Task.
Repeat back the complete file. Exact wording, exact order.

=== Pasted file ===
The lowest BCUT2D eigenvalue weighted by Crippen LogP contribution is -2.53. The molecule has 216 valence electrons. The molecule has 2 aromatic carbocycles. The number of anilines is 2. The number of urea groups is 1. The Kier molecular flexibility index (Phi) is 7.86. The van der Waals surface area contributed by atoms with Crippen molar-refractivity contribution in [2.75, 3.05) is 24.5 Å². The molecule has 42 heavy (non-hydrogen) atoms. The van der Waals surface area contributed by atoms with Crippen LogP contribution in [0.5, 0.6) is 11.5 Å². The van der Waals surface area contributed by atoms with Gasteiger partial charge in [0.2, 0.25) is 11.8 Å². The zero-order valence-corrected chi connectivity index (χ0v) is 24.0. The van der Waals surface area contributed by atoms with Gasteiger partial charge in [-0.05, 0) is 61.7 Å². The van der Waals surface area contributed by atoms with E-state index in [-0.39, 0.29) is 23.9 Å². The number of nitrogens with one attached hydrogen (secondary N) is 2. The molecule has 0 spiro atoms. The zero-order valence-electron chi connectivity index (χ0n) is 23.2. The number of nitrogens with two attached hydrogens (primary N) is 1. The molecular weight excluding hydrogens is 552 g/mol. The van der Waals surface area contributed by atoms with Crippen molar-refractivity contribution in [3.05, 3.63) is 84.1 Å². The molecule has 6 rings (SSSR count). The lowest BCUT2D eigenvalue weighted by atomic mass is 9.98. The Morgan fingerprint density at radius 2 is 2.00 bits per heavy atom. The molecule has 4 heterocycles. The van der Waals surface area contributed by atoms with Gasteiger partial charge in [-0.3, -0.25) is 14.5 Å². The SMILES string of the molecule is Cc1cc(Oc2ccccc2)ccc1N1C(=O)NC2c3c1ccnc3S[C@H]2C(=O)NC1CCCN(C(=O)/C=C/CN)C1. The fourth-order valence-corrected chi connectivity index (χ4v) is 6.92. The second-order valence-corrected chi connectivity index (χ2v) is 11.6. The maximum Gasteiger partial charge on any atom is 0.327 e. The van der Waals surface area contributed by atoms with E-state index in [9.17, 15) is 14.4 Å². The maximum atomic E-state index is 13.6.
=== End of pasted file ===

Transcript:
The lowest BCUT2D eigenvalue weighted by Crippen LogP contribution is -2.53. The molecule has 216 valence electrons. The molecule has 2 aromatic carbocycles. The number of anilines is 2. The number of urea groups is 1. The Kier molecular flexibility index (Phi) is 7.86. The van der Waals surface area contributed by atoms with Crippen molar-refractivity contribution in [2.75, 3.05) is 24.5 Å². The molecule has 42 heavy (non-hydrogen) atoms. The van der Waals surface area contributed by atoms with Crippen LogP contribution in [0.5, 0.6) is 11.5 Å². The van der Waals surface area contributed by atoms with Gasteiger partial charge in [0.2, 0.25) is 11.8 Å². The zero-order valence-corrected chi connectivity index (χ0v) is 24.0. The van der Waals surface area contributed by atoms with Gasteiger partial charge in [-0.05, 0) is 61.7 Å². The van der Waals surface area contributed by atoms with E-state index in [-0.39, 0.29) is 23.9 Å². The number of nitrogens with one attached hydrogen (secondary N) is 2. The molecule has 0 spiro atoms. The zero-order valence-electron chi connectivity index (χ0n) is 23.2. The number of nitrogens with two attached hydrogens (primary N) is 1. The molecular weight excluding hydrogens is 552 g/mol. The van der Waals surface area contributed by atoms with Crippen molar-refractivity contribution in [3.05, 3.63) is 84.1 Å². The molecule has 6 rings (SSSR count). The lowest BCUT2D eigenvalue weighted by atomic mass is 9.98. The Morgan fingerprint density at radius 2 is 2.00 bits per heavy atom. The molecule has 4 heterocycles. The van der Waals surface area contributed by atoms with Gasteiger partial charge in [-0.3, -0.25) is 14.5 Å². The SMILES string of the molecule is Cc1cc(Oc2ccccc2)ccc1N1C(=O)NC2c3c1ccnc3S[C@H]2C(=O)NC1CCCN(C(=O)/C=C/CN)C1. The fourth-order valence-corrected chi connectivity index (χ4v) is 6.92. The second-order valence-corrected chi connectivity index (χ2v) is 11.6. The maximum Gasteiger partial charge on any atom is 0.327 e. The van der Waals surface area contributed by atoms with E-state index in [9.17, 15) is 14.4 Å². The maximum atomic E-state index is 13.6.